Maverick Citizen


Imagine — a better world (and South Africa) is possible and within our reach

Imagine — a better world (and South Africa) is possible and within our reach
File Photo: Mark Heywood addresses protesters at Church Square during the #BlackMonday march on April 03, 2017 in Pretoria, South Africa. Civil rights groups, motivated by President Jacob Zuma’s controversial cabinet reshuffle, called on South Africans to wear black on Monday 3 April and to march in protest. (Photo: Gallo Images / Beeld / Felix Dlangamandla)

‘Movements are the story of how we come together when we’ve come apart.’ — Alicia Garza, co-founder of Black Lives Matter.

This is the last editorial I will write as editor of the Maverick Citizen. It’s been a privilege and to those of you who do, thank you for having read my weekly efforts to make sense of South Africa and the world, and to do so through the lens of activism, human rights and social justice. We have been trying to bring you the world from the ground up.

Please keep supporting and reading Maverick Citizen. I think that we have cut a path and the small, dedicated team will continue to do so. Hats off (or rather shoes on!) to Anso Thom, Zukiswa Pikoli, Estelle Ellis, Tamsin Metelerkamp, Takudzwa Pongweni, Naledi Sikhakhane, Lerato Mustila and Joyrene Kramer (all women, you might notice).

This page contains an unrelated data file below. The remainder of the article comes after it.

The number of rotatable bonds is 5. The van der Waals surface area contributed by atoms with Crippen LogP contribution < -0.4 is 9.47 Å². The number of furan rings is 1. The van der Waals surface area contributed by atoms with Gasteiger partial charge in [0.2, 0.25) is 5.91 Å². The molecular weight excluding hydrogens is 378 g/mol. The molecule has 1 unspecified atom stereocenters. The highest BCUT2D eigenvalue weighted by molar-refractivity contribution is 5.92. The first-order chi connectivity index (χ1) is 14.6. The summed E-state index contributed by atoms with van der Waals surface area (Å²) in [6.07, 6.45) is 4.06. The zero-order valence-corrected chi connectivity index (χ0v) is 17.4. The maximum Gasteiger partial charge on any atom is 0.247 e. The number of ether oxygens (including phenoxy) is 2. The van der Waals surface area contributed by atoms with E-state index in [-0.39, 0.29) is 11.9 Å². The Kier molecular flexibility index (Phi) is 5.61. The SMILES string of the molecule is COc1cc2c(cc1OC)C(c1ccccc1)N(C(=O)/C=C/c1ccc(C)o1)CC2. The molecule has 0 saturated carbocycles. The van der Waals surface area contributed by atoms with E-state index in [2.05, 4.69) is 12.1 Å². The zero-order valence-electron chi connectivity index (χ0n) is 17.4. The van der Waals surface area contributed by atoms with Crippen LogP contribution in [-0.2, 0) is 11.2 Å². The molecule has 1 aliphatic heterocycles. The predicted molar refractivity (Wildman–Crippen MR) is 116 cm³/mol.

2024 will prove a very important year in the history of the world. Maverick Citizen is where you will find news about people that matter (rather than people who think they matter), stories that awaken hope in you, and truth-telling that depresses the hell out of you. 

But the aim is not to debilitate you. It is to get you off your seat to take action; to help you unleash your power.

How to achieve positive change?

As you may have heard, I am leaving Daily Maverick to contribute to building a new political movement, Change Starts Now. From scratch. Change Starts Now aspires to win the trust, and more importantly, inspire in millions of people the sense of possibility to fix our country. And, next year to persuade people to vote for change to start now

It’s a long shot, rather than a moon shot. But every movement starts with a first step and a handful of committed individuals rather than a constituency. The biggest constituency is the constituency that is not in any constituency. Yet, judging by our learned commentators, political movements emerge ready-baked, like a Woolworths pie! As I was driving home yesterday afternoon I was listening to some of these learned friends discussing the proliferation of new political parties on Radio 702. It almost made me want to throw in the towel before we started.

But change and its attendant risks, not comfort zones, is what social activists must embrace.  The media and civil society play a vital role in shaping decent societies, but they are being largely ignored. Not only that, they are being emasculated, starved of funding, criminalised and battered.